inapplicable to instances such as here, where a deceased celebrity’s representative wished to expunge the memory of
an embarrassing film the celebrity willingly took part in by eradicating sales of it. The use of Cash’s name and
likeness to sell a video in which he starred would be considered descriptive and necessary, and thus nominative fair
use. See New Kids on the Block, 971 F.2d 302 (finding nominative fair use where a product is not readily
identifiable without use of the trademark; uses only so much of the mark as is reasonably necessary; and does not
suggest sponsorship or endorsement by the mark holder).
If perhaps difficult to follow, due to a lack of clear formatting. See Atomic Video, supra note 167.
See Tabberone Site Index, http://tabberone.com/SiteMap.html.
See Springs Global, About Springs Global, http://www.springs.com/corporateinfo/about_springs/.
See Precious Moments v. La Infantil, 971 F. Supp. 66 (D.P.R. 1997) (finding that first sale doctrine permitted
defendant bedding manufacturer to utilize lawfully acquired fabrics imprinted with the plaintiff’s copyrighted work).
One unexplored legal avenue in this triangular rights holder-seller-eBay arrangement is eBay’s liability to their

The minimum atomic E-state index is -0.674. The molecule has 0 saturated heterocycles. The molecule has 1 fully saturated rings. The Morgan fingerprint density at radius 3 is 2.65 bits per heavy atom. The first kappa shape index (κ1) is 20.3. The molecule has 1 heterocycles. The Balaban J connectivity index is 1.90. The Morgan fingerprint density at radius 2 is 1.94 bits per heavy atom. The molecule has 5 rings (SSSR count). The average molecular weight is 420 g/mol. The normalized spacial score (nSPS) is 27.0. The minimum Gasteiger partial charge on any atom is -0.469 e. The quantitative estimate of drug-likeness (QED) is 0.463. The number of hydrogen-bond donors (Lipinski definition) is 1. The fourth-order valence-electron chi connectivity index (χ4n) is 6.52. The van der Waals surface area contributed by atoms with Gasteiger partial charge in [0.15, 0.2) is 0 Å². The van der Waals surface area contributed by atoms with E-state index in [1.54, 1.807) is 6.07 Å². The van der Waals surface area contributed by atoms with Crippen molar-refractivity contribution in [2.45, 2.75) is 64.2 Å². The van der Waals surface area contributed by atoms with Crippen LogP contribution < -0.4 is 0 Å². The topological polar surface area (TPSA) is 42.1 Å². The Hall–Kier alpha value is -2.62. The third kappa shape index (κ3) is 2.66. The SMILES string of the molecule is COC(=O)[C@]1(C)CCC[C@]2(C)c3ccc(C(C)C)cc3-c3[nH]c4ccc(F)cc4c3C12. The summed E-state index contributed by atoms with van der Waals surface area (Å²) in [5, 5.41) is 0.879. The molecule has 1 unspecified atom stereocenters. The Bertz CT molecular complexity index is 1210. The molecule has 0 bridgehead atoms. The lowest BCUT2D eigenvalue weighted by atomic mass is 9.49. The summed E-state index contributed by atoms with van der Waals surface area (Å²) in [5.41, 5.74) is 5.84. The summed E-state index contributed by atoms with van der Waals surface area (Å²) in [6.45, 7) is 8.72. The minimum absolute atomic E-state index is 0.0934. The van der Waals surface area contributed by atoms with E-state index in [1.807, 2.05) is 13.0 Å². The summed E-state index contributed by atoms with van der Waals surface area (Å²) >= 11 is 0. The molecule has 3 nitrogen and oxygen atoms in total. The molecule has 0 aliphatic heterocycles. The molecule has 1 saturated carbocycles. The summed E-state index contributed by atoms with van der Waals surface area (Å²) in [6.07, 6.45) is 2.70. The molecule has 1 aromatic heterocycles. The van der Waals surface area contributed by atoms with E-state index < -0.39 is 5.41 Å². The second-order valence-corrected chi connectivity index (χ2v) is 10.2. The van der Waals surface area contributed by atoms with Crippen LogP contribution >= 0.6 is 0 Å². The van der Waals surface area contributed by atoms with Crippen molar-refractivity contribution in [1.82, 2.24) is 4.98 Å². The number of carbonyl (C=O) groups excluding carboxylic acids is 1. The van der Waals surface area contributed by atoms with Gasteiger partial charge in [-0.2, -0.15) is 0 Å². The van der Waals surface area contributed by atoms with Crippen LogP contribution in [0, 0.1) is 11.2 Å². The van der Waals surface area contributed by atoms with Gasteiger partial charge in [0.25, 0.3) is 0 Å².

sellers, as I have not found any instance where a delisted seller sued eBay, either individually, or joined in a larger
suit, for its part in the listing removal.
have done repeatedly, although neither has any prior legal background or training. Meadors and
Dudnikov have sued and forced favorable settlements from Disney, M&M/Mars, Major League
Baseball Properties, Shabby Chic, Robert Yates Racing, United Media (Peanuts), Vittoria North
America, Wiggles Touring Pty Limited, Sanrio, Weight Watchers, and Fleurville.176 Despite
their impressive list of victories, Meadors and Dudnikov continue to receive VeRO takedown
notices and continue to file federal actions to force reinstatement of their eBay listings.177
Perhaps encouraged by Meadors and Dudnikov’s success, eBay seller Rene Mohl
recently filed suit against VeRO member Dymo after Dymo used VeRO to remove Mohl’s
listings for Dymo-compatible printer labels. In his complaint,178 Mohl describes events that
allegedly occurred after his discovery and subsequent sale of generic Dymo-compatible printing